By Pál Nyiri. Yesterday I organized a discussion at Spui 25 to make sense of the recent events in Hong Kong. The student demonstrations demanding the direct election of Hong Kong’s chief executive by universal suffrage in 2017 — a promise made by Chinese government for 2012, but postponed and now broken — have spread to high schools and office workers, resulting in the largest mass protest in China since the 1989 democracy movement that led to the bloody Tiananmen Square crackdown.
The panelists included Frank Pieke, an anthropologist and Professor of Modern Chinese Culture at Leiden University, and two media scholars: Jeroen de Kloet, Professor of Globalisation Studies at the University of Amsterdam, and Donna Chu, Associate Professor at the Media and Communications Department at the Chinese University of Hong Kong. We quickly agreed that seeing the Hong Kong events as a repetition of 1989 or a revolution is misleading. China’s political system, based on Communist Party rule, is in no immediate danger. Although the Party — like in 1989 — accuses demonstrators of being the instruments of foreign countries wishing to instigate a “color revolution,” they have gone to pains to stress that their ambitions are limited to Hong Kong, and anti-Communist Party slogans have been conspicuously absent.
As Jeroen de Kloet pointed out, one of the central questions regarding the nature of this movement — broadly known as “Occupy Central,” in reference to Hong Kong’s Central district — is the way it mixes various demands: those for one man, one vote representative (“Western-style”) democracy, those for the maintenance of Hong Kong’s special status vis-à-vis the rest of China, and those for social justice in a broader sense. The name “Occupy Central” is, of course, borrowed from the left-wing, quasi-anarchist movement that started in New York (and was in part initiated by anthropologist David Graeber). Yet it is the message of representative democracy that resonates most both with Western observers who have projected onto it a revolutionary fantasy and with the Chinese government, which has done the same but with a negative sign. Organisers have been careful not to play on nativist sentiments that pit Hong Kongers against mainland Chinese, but these sentiments have grown in the last years, and have resulted in a growing nationalist backlash on the part of mainlanders.
While all discussion of the Hong Kong protests on mainland Chinese social media is swiftly deleted, one widely circulated post in recent days called Hong Kongers parasites and warned that their prosperity is a historical aberration that came about from the city’s role as a gateway to a closed China. It was neither economically nor politically rational, the post said, to expect that Hong Kong would be protected from an inevitable marginalization now that the world can do business directly with Canton, Shanghai or Peking. And it warned Hong Kongers that they had no reason to believe that the central government would hesitate of sending the People’s Liberation Army to restore order if need be. Indeed, it is said that some Party leaders have favoured this option.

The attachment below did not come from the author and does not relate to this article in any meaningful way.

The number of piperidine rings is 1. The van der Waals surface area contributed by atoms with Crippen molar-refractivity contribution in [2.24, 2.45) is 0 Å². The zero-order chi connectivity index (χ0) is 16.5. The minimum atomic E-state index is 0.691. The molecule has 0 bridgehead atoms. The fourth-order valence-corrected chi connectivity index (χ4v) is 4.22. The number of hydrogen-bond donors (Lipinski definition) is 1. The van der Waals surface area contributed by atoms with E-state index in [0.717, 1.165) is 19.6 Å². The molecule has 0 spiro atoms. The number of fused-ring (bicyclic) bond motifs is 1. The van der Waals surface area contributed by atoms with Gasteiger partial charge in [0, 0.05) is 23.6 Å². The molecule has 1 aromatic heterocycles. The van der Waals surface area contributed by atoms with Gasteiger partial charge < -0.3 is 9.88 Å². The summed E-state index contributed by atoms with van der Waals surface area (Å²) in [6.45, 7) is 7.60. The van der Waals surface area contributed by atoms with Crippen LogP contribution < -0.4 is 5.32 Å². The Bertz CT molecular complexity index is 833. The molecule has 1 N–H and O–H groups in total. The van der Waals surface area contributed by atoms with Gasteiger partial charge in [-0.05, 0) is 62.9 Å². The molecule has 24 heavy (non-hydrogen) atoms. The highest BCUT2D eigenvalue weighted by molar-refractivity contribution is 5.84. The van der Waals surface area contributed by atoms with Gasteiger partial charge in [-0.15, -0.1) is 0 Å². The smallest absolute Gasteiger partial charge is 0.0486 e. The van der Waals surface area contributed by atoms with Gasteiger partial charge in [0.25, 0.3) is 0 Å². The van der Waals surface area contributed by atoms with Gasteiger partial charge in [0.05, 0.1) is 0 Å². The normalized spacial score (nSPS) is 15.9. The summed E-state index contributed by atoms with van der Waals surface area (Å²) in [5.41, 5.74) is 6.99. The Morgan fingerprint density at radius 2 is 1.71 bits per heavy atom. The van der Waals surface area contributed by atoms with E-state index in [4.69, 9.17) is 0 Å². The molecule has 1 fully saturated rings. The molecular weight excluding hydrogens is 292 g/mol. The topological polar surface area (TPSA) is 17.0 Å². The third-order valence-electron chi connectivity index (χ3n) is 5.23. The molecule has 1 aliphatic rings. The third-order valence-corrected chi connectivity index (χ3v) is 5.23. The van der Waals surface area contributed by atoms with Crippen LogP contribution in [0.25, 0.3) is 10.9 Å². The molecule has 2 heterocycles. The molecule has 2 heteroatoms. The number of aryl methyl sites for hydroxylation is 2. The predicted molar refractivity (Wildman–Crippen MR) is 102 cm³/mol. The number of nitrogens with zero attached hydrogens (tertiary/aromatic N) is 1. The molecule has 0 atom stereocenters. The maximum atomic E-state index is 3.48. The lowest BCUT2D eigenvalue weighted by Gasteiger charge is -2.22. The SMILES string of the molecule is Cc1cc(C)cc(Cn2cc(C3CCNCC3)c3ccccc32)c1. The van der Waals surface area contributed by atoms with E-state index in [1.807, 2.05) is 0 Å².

The panelists agreed that the protests will not achieve their aim, but Donna Chu said they marked the beginning of a new Hong Kong, one that she “fell in love with again.” One question is whether the protests will lead into a longer-term political movement, and if so whether it will limit itself to Hong Kong or have some influence in the mainland. Will Hong Kong people turn increasingly inward and alienated from China, or will more of them follow the footsteps of critical writer Chan Koonchung who has moved to Peking? Will they stress difference and disinterest as the government in Peking increases its efforts to define Chineseness around the world on its terms and its terms only, or will they counter them?
China has more differing voices than at any time since the 1980s discussing the desirable direction of the country, yet the room for these differing voices to speak out in public is increasingly curtailed. As the room for political dissent shrinks, more dissent may be reframed into ethnic and religious conflict. The recent life sentence handed down to the Uighur professor Ilham Tohti — who was loyal to the idea of a single China but blamed government policies for growing separatism — is a warning sign.
In the end, does any of this really matter? Is Communist Party rule, and its version of the world, the reality that everyone in China, its periphery and increasingly the rest of the world must accept and work with, as Frank Pieke suggested? The party-state remains vulnerable, and its efforts to block all discussion of Hong Kong protests and arrest any copycat activists in the mainland — seemingly out of all proportion to their lack of influence — attest to its awareness of its own vulnerability. But even if, fifty years from now, parts of the world will increasingly resemble China’s political system while others descend into chaos, insisting on alternatives is inherently valuable.
Pál Nyiri is Professor of Global History from an Anthropological Perspective at VU University Amsterdam.